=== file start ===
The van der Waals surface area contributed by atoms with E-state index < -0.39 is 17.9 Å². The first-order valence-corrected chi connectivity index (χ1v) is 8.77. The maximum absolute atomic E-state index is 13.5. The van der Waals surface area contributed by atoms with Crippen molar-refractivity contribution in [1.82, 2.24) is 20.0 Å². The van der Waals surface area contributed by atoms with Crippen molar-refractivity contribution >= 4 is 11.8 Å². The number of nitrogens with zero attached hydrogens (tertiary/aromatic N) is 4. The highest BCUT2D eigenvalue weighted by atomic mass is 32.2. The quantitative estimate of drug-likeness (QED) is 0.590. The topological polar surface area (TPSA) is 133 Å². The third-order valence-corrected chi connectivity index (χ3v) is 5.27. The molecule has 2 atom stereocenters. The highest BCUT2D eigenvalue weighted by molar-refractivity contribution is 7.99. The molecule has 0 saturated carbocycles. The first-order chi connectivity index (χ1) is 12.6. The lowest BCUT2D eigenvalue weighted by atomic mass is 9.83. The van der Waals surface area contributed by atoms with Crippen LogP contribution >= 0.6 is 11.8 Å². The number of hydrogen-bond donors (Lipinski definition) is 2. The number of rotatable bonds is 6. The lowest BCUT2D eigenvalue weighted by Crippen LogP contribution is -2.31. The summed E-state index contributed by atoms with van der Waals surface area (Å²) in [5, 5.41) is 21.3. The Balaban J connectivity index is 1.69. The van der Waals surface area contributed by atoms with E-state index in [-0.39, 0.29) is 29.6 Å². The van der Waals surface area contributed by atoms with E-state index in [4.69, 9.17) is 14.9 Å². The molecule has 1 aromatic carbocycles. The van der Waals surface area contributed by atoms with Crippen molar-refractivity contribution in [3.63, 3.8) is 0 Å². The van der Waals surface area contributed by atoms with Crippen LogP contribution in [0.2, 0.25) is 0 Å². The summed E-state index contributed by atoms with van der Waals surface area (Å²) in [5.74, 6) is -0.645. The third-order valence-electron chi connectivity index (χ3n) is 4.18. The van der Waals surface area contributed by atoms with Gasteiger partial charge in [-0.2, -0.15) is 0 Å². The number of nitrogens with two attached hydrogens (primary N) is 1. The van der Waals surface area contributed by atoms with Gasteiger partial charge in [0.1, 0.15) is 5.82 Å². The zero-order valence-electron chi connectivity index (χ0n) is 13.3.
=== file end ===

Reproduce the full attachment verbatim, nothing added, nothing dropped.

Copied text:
The van der Waals surface area contributed by atoms with E-state index < -0.39 is 17.9 Å². The first-order valence-corrected chi connectivity index (χ1v) is 8.77. The maximum absolute atomic E-state index is 13.5. The van der Waals surface area contributed by atoms with Crippen molar-refractivity contribution in [1.82, 2.24) is 20.0 Å². The van der Waals surface area contributed by atoms with Crippen molar-refractivity contribution >= 4 is 11.8 Å². The number of nitrogens with zero attached hydrogens (tertiary/aromatic N) is 4. The highest BCUT2D eigenvalue weighted by atomic mass is 32.2. The quantitative estimate of drug-likeness (QED) is 0.590. The topological polar surface area (TPSA) is 133 Å². The third-order valence-corrected chi connectivity index (χ3v) is 5.27. The molecule has 2 atom stereocenters. The highest BCUT2D eigenvalue weighted by molar-refractivity contribution is 7.99. The molecule has 0 saturated carbocycles. The first-order chi connectivity index (χ1) is 12.6. The lowest BCUT2D eigenvalue weighted by atomic mass is 9.83. The van der Waals surface area contributed by atoms with Crippen LogP contribution >= 0.6 is 11.8 Å². The number of hydrogen-bond donors (Lipinski definition) is 2. The number of rotatable bonds is 6. The lowest BCUT2D eigenvalue weighted by Crippen LogP contribution is -2.31. The summed E-state index contributed by atoms with van der Waals surface area (Å²) in [5, 5.41) is 21.3. The Balaban J connectivity index is 1.69. The van der Waals surface area contributed by atoms with E-state index in [-0.39, 0.29) is 29.6 Å². The van der Waals surface area contributed by atoms with E-state index in [4.69, 9.17) is 14.9 Å². The molecule has 1 aromatic carbocycles. The van der Waals surface area contributed by atoms with Crippen molar-refractivity contribution in [3.63, 3.8) is 0 Å². The van der Waals surface area contributed by atoms with Crippen LogP contribution in [0.2, 0.25) is 0 Å². The summed E-state index contributed by atoms with van der Waals surface area (Å²) in [5.74, 6) is -0.645. The third-order valence-electron chi connectivity index (χ3n) is 4.18. The van der Waals surface area contributed by atoms with Gasteiger partial charge in [-0.2, -0.15) is 0 Å². The number of nitrogens with two attached hydrogens (primary N) is 1. The van der Waals surface area contributed by atoms with Gasteiger partial charge in [0.1, 0.15) is 5.82 Å². The zero-order valence-electron chi connectivity index (χ0n) is 13.3.